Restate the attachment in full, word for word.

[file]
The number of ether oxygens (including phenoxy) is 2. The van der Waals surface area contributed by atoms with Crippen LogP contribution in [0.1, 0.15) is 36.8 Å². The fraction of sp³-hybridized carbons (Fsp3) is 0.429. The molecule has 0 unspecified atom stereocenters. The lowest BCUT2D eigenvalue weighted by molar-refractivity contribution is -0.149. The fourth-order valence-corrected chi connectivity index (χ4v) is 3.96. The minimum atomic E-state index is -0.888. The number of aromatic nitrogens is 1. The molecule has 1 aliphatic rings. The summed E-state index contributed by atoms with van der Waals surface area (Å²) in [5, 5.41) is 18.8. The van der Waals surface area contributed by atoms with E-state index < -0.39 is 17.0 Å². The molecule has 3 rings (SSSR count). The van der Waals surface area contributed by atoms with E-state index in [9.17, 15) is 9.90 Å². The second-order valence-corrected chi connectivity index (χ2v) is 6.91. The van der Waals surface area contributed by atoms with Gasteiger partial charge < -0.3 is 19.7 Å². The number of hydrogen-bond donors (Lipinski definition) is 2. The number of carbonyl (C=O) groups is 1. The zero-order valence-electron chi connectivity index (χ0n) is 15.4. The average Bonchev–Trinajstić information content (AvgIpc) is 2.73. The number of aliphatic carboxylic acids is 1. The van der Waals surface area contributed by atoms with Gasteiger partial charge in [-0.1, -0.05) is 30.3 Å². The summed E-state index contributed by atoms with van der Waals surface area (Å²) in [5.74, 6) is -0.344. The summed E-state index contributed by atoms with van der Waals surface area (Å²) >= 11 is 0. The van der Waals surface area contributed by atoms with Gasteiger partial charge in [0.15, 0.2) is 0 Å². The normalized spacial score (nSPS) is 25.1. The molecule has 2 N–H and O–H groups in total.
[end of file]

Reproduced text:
The number of ether oxygens (including phenoxy) is 2. The van der Waals surface area contributed by atoms with Crippen LogP contribution in [0.1, 0.15) is 36.8 Å². The fraction of sp³-hybridized carbons (Fsp3) is 0.429. The molecule has 0 unspecified atom stereocenters. The lowest BCUT2D eigenvalue weighted by molar-refractivity contribution is -0.149. The fourth-order valence-corrected chi connectivity index (χ4v) is 3.96. The minimum atomic E-state index is -0.888. The number of aromatic nitrogens is 1. The molecule has 1 aliphatic rings. The summed E-state index contributed by atoms with van der Waals surface area (Å²) in [5, 5.41) is 18.8. The van der Waals surface area contributed by atoms with E-state index < -0.39 is 17.0 Å². The molecule has 3 rings (SSSR count). The van der Waals surface area contributed by atoms with E-state index in [9.17, 15) is 9.90 Å². The second-order valence-corrected chi connectivity index (χ2v) is 6.91. The van der Waals surface area contributed by atoms with Gasteiger partial charge < -0.3 is 19.7 Å². The number of hydrogen-bond donors (Lipinski definition) is 2. The number of carbonyl (C=O) groups is 1. The zero-order valence-electron chi connectivity index (χ0n) is 15.4. The average Bonchev–Trinajstić information content (AvgIpc) is 2.73. The number of aliphatic carboxylic acids is 1. The van der Waals surface area contributed by atoms with Gasteiger partial charge in [-0.1, -0.05) is 30.3 Å². The summed E-state index contributed by atoms with van der Waals surface area (Å²) in [5.74, 6) is -0.344. The summed E-state index contributed by atoms with van der Waals surface area (Å²) >= 11 is 0. The van der Waals surface area contributed by atoms with Gasteiger partial charge in [0.15, 0.2) is 0 Å². The normalized spacial score (nSPS) is 25.1. The molecule has 2 N–H and O–H groups in total.